Weekend reads: Air conditioning conquers America; the biggest threat to nuclear energy; - Smart Energy Decisions

Commercial, GHG Emissions, Industrial, Regulation, Sourcing Renewables  -  August 5, 2017

Weekend reads: Inside Trump's DOE; how AC conquered America; the rise of Tesla & more

Every Saturday, we'll bring you five of the most interesting — or quirky; it is the weekend after all — energy stories from around the web that you may have missed this week. This weekend's reads:

Why the scariest nuclear threat may be coming from inside the White House (Vanity Fair): Donald Trump’s secretary of energy, Rick Perry, once campaigned to abolish the $30 billion agency that he now runs, which oversees everything from our nuclear arsenal to the electrical grid. The department’s budget is now on the chopping block. But does anyone in the White House really understand what the Department of Energy actually does? And what a horrible risk it would be to ignore its extraordinary, life-or-death responsibilities?

How Air-Conditioning Conquered America (Even the Pacific Northwest) (The New York Times): Air-conditioning has been remarkably good at creating demand for itself. It enabled the sweeping postwar development of the South, where all new single-family homes today include central air. In automobiles, it made the commutes between air-conditioned homes and air-conditioned offices possible. In the Southwest, its arrival facilitated new methods of rapid construction, replacing traditional building designs that once naturally withstood the region’s desert climate.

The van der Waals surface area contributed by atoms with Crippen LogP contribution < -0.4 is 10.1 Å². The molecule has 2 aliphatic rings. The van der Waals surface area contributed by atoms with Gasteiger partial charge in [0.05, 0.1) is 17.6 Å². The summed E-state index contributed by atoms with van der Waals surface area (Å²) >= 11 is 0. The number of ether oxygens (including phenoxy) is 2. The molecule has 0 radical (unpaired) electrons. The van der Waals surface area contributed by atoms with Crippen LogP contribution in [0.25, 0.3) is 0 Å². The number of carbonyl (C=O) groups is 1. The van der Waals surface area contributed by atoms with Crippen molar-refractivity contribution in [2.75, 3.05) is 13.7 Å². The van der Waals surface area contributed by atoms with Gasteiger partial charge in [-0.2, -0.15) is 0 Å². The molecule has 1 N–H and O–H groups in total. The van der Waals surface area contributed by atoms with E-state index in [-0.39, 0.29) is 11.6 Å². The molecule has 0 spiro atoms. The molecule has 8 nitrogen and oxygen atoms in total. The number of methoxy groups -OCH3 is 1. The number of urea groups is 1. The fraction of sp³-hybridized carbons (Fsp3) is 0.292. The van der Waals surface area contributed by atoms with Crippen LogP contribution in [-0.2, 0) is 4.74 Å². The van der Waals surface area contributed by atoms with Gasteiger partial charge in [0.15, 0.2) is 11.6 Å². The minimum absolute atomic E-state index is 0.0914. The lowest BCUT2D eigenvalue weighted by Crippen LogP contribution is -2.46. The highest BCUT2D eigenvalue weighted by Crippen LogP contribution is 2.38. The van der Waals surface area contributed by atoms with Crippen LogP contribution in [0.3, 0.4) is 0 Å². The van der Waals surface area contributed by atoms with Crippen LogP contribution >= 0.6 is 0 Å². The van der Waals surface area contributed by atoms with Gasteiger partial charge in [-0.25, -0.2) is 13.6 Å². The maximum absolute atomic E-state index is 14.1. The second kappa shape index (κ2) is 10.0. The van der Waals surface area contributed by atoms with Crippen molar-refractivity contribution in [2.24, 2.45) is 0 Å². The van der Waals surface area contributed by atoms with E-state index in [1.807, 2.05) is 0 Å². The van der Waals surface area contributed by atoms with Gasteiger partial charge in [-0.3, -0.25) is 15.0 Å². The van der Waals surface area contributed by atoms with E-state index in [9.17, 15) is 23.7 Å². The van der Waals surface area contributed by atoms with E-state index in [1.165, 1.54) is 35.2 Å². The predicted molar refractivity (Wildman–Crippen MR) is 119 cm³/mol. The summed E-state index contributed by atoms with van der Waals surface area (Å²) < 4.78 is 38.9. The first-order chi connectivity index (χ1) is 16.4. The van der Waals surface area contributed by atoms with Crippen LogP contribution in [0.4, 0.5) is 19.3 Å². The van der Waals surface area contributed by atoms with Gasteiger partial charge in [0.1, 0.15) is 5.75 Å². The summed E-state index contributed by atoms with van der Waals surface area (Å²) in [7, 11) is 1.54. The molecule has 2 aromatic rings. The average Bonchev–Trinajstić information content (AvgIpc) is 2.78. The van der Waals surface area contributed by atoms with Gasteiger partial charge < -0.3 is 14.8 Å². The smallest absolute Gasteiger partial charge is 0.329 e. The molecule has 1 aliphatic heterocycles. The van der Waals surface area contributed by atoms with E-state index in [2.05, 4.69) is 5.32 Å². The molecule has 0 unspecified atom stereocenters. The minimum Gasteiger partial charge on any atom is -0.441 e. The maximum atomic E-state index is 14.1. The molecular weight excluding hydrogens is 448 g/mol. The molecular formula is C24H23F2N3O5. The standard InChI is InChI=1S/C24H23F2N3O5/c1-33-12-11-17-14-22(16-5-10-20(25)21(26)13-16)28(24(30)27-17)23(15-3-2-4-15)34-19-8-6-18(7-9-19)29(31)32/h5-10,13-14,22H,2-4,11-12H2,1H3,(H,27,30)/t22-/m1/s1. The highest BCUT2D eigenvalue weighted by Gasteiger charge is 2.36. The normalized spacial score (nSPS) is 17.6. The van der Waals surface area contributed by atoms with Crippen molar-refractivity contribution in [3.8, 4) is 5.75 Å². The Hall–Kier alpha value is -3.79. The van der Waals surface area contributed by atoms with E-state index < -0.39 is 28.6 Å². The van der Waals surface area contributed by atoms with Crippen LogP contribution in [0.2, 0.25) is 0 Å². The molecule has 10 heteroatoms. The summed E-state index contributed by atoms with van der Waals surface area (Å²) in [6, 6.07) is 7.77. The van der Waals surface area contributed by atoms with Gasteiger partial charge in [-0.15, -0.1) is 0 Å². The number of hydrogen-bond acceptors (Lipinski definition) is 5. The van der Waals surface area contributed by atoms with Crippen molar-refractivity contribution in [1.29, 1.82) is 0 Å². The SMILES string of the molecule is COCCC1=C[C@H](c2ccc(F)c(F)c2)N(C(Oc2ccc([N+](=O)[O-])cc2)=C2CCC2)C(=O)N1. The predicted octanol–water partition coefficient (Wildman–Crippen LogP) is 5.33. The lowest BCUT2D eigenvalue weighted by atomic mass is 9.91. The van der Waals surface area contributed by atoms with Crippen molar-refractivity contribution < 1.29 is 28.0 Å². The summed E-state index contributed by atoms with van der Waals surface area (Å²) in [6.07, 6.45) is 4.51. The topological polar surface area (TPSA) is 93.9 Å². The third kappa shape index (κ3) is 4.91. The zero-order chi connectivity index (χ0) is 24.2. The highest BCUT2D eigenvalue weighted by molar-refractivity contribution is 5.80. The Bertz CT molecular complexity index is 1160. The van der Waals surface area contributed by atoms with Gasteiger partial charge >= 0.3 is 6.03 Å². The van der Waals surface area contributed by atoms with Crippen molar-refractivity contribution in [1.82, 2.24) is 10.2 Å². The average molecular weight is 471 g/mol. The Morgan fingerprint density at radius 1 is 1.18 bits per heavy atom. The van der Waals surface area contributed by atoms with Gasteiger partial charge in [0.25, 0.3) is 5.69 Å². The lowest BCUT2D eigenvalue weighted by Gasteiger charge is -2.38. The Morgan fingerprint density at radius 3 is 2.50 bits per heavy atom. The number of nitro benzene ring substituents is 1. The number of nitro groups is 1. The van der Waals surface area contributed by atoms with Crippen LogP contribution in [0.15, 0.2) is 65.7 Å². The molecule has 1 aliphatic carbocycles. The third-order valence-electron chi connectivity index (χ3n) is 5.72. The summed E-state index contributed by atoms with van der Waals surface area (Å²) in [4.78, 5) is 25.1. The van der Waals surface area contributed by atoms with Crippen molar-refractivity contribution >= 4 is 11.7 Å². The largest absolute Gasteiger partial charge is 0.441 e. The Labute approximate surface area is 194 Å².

Tesla Goes From Zero to 100 in Three Months (Bloomberg): Tesla went from zero to 100 in three months -- which, granted, doesn't sound that impressive. Without it, though, the electric-car pioneer might not have beaten earnings forecasts this week.

California Goes All In -- 100% Renewable Energy By 2045 (Forbes): California is one step closer to a 100% renewable future, one that aims to reduce pollution and cut carbon emissions, while increasing jobs in the renewable energy field. The ambitious plan set forth by Senate President Kevin de León (D) would set limits on California's hydrocarbon consumption and aim to gradually increase renewable energy consumption in the coming decades.

With a Quorum, FERC Now Grapples With Distributed Energy Trends Outpacing Market Rules (Greentech Media): FERC has been frozen for six months. With new commissioners finally approved, they now need to catch up with rapidly accelerating changes on the grid.

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